I’m still angry, still sad, still reeling from the results of the election. I don’t want to be shaken out of it or empathized with. I’m not licking my wounds; I’m allowing them to fester. People continue to remind me, on the “news,” on FB, on Twitter, that donald trump (I refuse to capitalize his name) was right, that he knew what the American people wanted, that folks like me underestimated his appeal. I don’t agree.
But here’s something new, sad and frustrated and clenching-my-jaw frustrated as I have been, my Christmas tree is up. Hell, I have two Christmas trees this year. The ornaments are hung and the house is strung with lights. Cinnamon-scented candles burn alongside their dark green pine-scented sisters. The stockings are hung on the chimney and the presents are wrapped, each one with a bow, and under the tree–ALL the presents are wrapped and under the tree.
And in the midst of all this light stringing, ornament hanging, candle burning, present-wrapping frenzy, I completed a 1000 piece puzzle in two days.
This is not me, friends. I am a woman who gets her tree up two weeks before Christmas if I’m lucky (and then leaves it up till mid-January, but that’s another story). I save wrapping presents until the last possible moment. I get candles out, but I sure as hell don’t burn them because the scent is too sweet and cloying. I am not a first week of December Christmas-is-in-the-air kind of gal.
This morning I took a walk like I do most mornings, and I stumbled across a trump/pence sign that someone has obnoxiously left in their yard in the spirit of bad-winnerism. I stopped for a moment, and pondered kicking it over–I didn’t, by the way. The funny thing is I didn’t even want to. And that bothered me a wee bit because I’ll be damned if I’m going to be complacent, to believe that everything is okay because Wolf Blitzer and Carol Costello say it is.
Two weeks ago, right before Thanksgiving, I attended a collage/writing workshop at Spalding University where I did my graduate work in creative writing. It’s always good to go back, to spend time with the women warriors who make up my writing group, but this time it was particularly powerful because in the wake of great loss, we created. For a couple of hours three days in a row, eight women gathered around a table. We scissored up magazines and glued random images and words together. We made stories in that room on the 3rd floor, and it felt so good.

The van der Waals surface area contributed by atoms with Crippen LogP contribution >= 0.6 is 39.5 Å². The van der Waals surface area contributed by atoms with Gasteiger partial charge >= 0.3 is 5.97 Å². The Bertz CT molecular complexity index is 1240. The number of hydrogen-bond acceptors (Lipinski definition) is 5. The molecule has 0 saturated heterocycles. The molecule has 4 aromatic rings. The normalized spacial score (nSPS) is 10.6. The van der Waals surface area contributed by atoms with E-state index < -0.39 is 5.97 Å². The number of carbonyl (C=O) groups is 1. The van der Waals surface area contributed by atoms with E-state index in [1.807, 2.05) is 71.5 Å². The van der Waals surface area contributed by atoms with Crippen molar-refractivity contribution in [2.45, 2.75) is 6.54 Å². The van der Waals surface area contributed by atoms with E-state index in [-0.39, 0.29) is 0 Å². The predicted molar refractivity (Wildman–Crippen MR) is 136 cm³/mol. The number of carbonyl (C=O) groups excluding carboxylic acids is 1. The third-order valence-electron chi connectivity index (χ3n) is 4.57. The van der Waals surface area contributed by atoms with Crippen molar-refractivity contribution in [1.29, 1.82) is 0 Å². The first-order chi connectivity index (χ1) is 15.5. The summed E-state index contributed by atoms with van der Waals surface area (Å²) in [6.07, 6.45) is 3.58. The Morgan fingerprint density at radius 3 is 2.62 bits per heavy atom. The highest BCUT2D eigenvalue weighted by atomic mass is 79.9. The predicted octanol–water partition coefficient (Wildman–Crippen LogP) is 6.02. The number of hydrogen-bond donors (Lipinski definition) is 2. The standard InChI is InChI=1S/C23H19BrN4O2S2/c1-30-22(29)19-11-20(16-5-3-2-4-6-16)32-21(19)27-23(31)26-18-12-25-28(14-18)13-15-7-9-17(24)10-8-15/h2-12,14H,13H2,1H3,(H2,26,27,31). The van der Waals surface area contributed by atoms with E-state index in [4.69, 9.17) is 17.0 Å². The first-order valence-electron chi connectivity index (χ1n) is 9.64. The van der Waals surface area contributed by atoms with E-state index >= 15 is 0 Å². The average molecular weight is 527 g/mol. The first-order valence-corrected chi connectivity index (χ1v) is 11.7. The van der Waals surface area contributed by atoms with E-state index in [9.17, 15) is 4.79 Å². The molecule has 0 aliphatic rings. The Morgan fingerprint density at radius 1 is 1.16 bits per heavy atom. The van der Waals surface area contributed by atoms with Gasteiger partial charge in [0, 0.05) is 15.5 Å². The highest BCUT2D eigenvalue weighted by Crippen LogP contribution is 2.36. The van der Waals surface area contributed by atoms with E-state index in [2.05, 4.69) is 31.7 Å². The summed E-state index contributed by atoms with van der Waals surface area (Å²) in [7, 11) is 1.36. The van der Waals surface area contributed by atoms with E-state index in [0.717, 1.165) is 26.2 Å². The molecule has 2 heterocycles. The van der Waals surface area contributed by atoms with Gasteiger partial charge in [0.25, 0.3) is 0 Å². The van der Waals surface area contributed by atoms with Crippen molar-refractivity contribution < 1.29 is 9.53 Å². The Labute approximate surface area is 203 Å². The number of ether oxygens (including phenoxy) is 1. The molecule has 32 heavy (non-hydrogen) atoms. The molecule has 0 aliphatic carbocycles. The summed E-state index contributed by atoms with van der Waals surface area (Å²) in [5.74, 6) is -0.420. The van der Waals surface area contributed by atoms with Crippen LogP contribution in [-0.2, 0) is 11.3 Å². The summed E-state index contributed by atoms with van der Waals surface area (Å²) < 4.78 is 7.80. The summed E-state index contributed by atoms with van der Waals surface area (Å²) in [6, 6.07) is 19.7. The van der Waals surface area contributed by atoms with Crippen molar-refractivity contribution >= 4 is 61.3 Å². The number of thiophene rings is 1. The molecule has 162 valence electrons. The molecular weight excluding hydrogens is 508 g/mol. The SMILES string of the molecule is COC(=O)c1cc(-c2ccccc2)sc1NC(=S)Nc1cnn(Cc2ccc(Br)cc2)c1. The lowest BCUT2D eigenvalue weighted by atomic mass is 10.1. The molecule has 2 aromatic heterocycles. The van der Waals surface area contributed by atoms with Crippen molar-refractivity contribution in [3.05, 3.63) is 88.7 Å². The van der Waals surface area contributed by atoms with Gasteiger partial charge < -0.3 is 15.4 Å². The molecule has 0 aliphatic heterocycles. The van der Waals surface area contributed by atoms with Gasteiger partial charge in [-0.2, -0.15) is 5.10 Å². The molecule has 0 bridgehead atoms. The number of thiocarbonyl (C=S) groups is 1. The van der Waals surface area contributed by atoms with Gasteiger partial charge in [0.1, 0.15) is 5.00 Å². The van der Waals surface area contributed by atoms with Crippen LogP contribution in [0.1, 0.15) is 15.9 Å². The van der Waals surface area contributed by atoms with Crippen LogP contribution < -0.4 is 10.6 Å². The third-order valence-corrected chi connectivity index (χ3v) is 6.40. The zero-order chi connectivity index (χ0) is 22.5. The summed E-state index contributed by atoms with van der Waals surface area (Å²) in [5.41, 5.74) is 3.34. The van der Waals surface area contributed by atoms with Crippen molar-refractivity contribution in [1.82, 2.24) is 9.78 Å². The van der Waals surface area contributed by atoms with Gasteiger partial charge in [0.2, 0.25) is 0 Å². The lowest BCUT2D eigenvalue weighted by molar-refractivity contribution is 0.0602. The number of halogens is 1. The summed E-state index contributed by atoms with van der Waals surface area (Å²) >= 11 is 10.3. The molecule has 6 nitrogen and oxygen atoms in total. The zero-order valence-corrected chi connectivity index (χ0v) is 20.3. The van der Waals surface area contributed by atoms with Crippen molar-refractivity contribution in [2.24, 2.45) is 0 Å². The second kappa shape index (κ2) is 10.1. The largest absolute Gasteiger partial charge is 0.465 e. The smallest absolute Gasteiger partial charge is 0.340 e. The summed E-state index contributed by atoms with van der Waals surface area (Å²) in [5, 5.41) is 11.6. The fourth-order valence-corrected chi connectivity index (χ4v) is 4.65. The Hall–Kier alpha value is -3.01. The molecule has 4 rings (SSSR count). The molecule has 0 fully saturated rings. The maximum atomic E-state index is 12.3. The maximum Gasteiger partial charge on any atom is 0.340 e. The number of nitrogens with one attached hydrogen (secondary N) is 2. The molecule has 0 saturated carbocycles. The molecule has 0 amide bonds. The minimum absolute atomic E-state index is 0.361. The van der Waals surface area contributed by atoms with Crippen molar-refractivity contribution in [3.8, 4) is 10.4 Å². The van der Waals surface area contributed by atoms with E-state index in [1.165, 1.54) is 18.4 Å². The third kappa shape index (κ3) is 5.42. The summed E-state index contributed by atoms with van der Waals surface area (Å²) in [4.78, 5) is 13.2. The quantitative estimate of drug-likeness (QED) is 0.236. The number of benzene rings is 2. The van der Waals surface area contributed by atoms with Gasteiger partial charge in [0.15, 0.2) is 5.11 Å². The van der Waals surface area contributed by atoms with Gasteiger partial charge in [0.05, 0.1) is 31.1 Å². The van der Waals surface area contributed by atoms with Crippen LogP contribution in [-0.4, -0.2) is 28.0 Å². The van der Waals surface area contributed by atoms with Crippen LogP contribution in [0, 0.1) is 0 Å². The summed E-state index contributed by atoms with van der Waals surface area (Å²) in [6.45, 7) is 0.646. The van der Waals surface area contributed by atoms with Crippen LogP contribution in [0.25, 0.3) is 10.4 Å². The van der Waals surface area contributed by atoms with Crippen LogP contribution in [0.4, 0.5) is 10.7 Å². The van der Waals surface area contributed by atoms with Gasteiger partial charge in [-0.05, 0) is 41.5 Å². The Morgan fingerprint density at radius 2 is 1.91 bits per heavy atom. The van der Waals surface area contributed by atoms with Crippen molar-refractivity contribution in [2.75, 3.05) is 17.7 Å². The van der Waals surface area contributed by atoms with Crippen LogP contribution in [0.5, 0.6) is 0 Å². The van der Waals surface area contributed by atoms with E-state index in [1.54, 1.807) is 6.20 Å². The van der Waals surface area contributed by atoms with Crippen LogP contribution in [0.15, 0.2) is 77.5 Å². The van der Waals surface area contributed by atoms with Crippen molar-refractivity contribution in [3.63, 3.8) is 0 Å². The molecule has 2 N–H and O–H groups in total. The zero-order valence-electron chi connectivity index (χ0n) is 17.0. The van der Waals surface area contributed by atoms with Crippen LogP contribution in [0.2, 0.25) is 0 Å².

Then I came home, turned the damned TV back on, and proceeded to watch an endless cycle of non-news about the new president-elect. And I started beating myself up for letting the blog languish. “What about your promise to write every week,” the committee taunted me each night I hit the pillow without putting pen to paper or fingers to keyboard.
But I HAVE been making.
That’s what I realized this chilly morning when I strode past that stupid trump/pence yard garbage. I haven’t been writing, but I have been making. And as long as I follow the impulse to make, hope breathes. Hope doesn’t exist within some pie-eyed dream, but breeds during dark times in art and language and witness.
Hope is as Vaclav Havel wrote, “not the same thing as optimism. It is not the conviction that something will turn out well, but the certainty that something makes sense, regardless of how it turns out.” Havel asserts that hope is “a state of mind . . . an ability to work for something because it is good.”
I’ve had those quotes on my bulletin board for years, and when I looked at them today, I realized that hope is art. Hope is making. It doesn’t matter what we make–whether it be cookies or gingerbread houses or dish rags. It doesn’t matter if our creativity manifests itself in a beautifully lit Christmas tree or a perfectly installed car battery, we are makers. And making heals us.
Things are fucked up. There’s little doubt about that. But here’s the awesome reality–in direct conflict with soul-crushing anxiety and confusion and sadness, I continued to make. I nurtured hope like a small flame in my chest, and I didn’t even know it.
I must continue to nurture hope. We all must.
We are makers, all of us, no matter how we voted. Making is the physical manifestation of love in the world. Some of us make cakes while others make friendships while still others make words shimmer like jewels on the page. Making begets hope.
That’s why my house is lit, why my Christmas tree flickers in the front window. I’ve been making–reflexively. It doesn’t mean that my heart isn’t beating a bit too quickly or that my hands aren’t clenched or that I am not still so fucking shocked that at times I can barely breathe.
It means that hope isn’t a gift, it’s hard-ass work. We have to make it ourselves